Skip to content
Breaking News Alert 'Maybe Try Decaf': Sean Davis Smacks Down Left-Wing C-SPAN Caller's Unhinged Rant

Protestors Scream At Senators Through Grate Outside The Capitol During Impeachment Vote

Protestors sported signs demanding Trump’s removal as the Senate voted 52-48 to acquit Trump of the charges for “abuse of power” and “obstruction of Congress.”


Anti-Trump protestors gathered outside the Capitol building Wednesday urging senators to convict President Donald Trump in the impeachment vote by screaming through a grate.

As the senators prepared to cast their votes on whether to remove the president from office, several attempted to reach the senators by screaming through an electrical conduit tunnel east of the Senate building.

One protestor even chanted through a megaphone aimed down the tunnel.

A capitol hill security officer at the site said there was no way anybody in the Senate building could actually hear the protestors through the tunnel, which is actually a security system that was installed post-9/11 to repel a possible airborne chemical attack.

According to Elliot Carter, who is the author of a digital history project documenting the underground environment of Capitol Hill, the tunnels that the protestors were screaming through is a three-story shaft that ventilates the Capitol Visitor’s Center and protects occupants from a terrorist attack in the form of a chemical or biological weapon.

“It’s 50 feet down, through sophisticated air filtration equipment, before finally opening into the Capitol at the lowest service level of the underground Senate expansion space,” Carter told The Federalist.

In other words, the protestors were screaming into a giant fan.

Carter said plans for the project had been in the works since the 1970s but was catalyzed to completion by the September 2001 terrorist attacks. The new security system contributed an additional $38.5 million to the final costs of the Capitol Visitor’s Center’s completion.

Approximately 100 people showed up Wednesday afternoon to protest as the Senate voted to acquit Trump of the charges lodged against him in two articles of impeachment passed by the House of Representatives over a month ago.

Protestors sported signs demanding Trump’s removal as the Senate voted 52-48 to acquit Trump of the charges for “abuse of power” and “obstruction of Congress.”

There was only one counter-protestor on site.

The impeachment proceedings were kicked off last fall following an anonymous whistleblower complain alleging Trump conspired with the Ukrainian president to interfere in the upcoming U.S. presidential election.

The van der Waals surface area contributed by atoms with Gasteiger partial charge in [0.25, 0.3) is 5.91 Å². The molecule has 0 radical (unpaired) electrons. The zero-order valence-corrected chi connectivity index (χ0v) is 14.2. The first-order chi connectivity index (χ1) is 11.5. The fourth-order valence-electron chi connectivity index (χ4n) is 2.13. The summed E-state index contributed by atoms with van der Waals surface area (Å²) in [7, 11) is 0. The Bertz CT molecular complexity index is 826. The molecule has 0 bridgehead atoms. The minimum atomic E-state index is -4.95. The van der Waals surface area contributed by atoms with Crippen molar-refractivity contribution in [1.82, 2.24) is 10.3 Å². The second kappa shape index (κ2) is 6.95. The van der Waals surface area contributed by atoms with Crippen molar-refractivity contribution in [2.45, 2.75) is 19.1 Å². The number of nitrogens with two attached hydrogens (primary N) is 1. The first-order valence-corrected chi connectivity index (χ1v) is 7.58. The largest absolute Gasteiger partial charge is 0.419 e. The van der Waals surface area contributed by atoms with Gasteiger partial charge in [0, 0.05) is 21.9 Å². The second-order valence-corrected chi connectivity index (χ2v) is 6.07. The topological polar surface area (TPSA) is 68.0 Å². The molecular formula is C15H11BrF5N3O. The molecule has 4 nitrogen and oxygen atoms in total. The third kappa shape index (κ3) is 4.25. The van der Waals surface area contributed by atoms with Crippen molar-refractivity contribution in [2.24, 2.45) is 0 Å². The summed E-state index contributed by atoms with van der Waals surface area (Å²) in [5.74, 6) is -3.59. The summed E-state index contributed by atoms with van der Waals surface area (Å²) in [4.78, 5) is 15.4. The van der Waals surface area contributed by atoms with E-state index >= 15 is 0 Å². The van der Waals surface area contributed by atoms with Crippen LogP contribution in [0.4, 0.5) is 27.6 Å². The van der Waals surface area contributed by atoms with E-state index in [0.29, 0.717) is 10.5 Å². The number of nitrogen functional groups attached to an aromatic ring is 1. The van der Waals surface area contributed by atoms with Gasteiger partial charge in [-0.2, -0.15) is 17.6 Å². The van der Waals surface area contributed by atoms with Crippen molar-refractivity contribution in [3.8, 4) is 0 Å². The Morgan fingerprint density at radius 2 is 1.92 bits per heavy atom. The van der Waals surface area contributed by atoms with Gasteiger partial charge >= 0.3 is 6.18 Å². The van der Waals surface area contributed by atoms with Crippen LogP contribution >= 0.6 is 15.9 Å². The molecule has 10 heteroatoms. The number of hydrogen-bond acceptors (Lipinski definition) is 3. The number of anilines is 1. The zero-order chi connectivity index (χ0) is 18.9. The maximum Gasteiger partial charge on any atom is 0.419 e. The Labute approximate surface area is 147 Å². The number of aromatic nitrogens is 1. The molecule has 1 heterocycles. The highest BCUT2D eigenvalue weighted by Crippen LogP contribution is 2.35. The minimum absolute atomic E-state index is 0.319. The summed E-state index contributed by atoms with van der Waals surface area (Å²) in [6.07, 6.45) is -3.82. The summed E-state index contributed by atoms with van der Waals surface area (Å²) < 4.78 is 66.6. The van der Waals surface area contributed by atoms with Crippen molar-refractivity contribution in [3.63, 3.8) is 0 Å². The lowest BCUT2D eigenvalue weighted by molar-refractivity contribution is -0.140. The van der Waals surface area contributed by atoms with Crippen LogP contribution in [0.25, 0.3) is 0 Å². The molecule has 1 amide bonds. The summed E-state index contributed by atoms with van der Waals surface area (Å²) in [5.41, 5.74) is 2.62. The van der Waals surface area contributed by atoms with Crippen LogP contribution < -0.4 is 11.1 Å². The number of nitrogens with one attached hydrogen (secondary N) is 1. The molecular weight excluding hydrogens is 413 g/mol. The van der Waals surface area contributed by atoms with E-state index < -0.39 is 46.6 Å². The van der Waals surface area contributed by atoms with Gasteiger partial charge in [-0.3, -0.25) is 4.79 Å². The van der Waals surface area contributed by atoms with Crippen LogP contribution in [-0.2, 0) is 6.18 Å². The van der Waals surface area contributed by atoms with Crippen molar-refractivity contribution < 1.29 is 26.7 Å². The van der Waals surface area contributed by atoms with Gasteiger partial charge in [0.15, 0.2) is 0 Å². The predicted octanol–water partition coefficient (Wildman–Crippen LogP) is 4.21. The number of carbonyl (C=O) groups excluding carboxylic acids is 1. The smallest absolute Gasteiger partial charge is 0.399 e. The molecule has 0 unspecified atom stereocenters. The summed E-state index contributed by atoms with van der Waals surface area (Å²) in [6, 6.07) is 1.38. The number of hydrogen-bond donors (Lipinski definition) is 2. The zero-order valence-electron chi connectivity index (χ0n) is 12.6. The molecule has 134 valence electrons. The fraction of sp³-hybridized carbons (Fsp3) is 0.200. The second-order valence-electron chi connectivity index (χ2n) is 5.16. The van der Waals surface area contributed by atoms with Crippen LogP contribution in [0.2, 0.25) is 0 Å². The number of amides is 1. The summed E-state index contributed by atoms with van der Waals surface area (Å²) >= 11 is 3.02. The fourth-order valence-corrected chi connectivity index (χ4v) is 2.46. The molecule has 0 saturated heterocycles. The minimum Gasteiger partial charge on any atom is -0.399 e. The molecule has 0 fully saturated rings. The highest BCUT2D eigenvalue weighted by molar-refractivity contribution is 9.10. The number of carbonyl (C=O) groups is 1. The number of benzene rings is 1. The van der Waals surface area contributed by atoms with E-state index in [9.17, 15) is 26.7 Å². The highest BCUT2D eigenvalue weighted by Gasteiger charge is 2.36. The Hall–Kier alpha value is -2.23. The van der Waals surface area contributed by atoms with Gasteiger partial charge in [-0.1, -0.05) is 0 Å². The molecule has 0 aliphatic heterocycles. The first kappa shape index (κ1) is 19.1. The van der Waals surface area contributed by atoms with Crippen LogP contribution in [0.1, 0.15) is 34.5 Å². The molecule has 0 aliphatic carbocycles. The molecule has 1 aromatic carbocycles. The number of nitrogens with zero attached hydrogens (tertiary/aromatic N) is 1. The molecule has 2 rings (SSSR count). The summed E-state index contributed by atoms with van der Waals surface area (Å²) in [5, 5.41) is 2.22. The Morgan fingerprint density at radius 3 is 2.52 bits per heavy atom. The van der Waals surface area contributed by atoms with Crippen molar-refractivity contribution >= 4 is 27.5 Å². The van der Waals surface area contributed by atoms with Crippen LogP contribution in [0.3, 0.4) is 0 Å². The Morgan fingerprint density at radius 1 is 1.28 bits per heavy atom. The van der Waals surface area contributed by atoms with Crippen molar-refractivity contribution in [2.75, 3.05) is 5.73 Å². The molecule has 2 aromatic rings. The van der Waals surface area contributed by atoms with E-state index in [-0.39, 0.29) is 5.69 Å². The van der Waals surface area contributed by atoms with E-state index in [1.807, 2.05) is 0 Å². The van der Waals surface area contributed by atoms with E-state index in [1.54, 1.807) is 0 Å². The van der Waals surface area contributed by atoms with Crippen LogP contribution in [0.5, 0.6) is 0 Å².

The complaint centered on a July 25th phone call between Trump and Ukraine President Volodymyr Zelensky, where Trump allegedly tied nearly $400 million in withheld military aid to investigations into the Biden family in an apparent quid pro quo.

The contents of the call were soon declassified and released after reports of the complaint surfaced in the media. The transcript however, showed no such arrangement, though Democrats helped by a compliant media promoted a false narrative that Trump was maliciously abusing the power of the Oval Office for political gain.

After months of partisan proceedings in the House run by Democrats using Democratic rules, Democrat witnesses, and the Democratic calendar, the House voted to impeach Trump without any Republican support.

House Speaker Nancy Pelosi then withheld the passed articles of impeachment from the Senate to delay the trial in an effort to extract concessions from Majority Leader Mitch McConnell of Kentucky on how the process would play out in the upper chamber. Pelosi ultimately caved having any leverage on the issue and transmitted the articles without a single pledge from McConnell of Pelosi’s demands to call new witnesses.

On Wednesday, the Senate finally concluded the trial with a 52-48 vote on the “abuse of power” charge with Utah Sen. Mitt Romney being the only Republican voting with Democrats, and 53-47 along party lines on the “obstruction of Congress,” charge falling short of the two-thirds majority required for removal.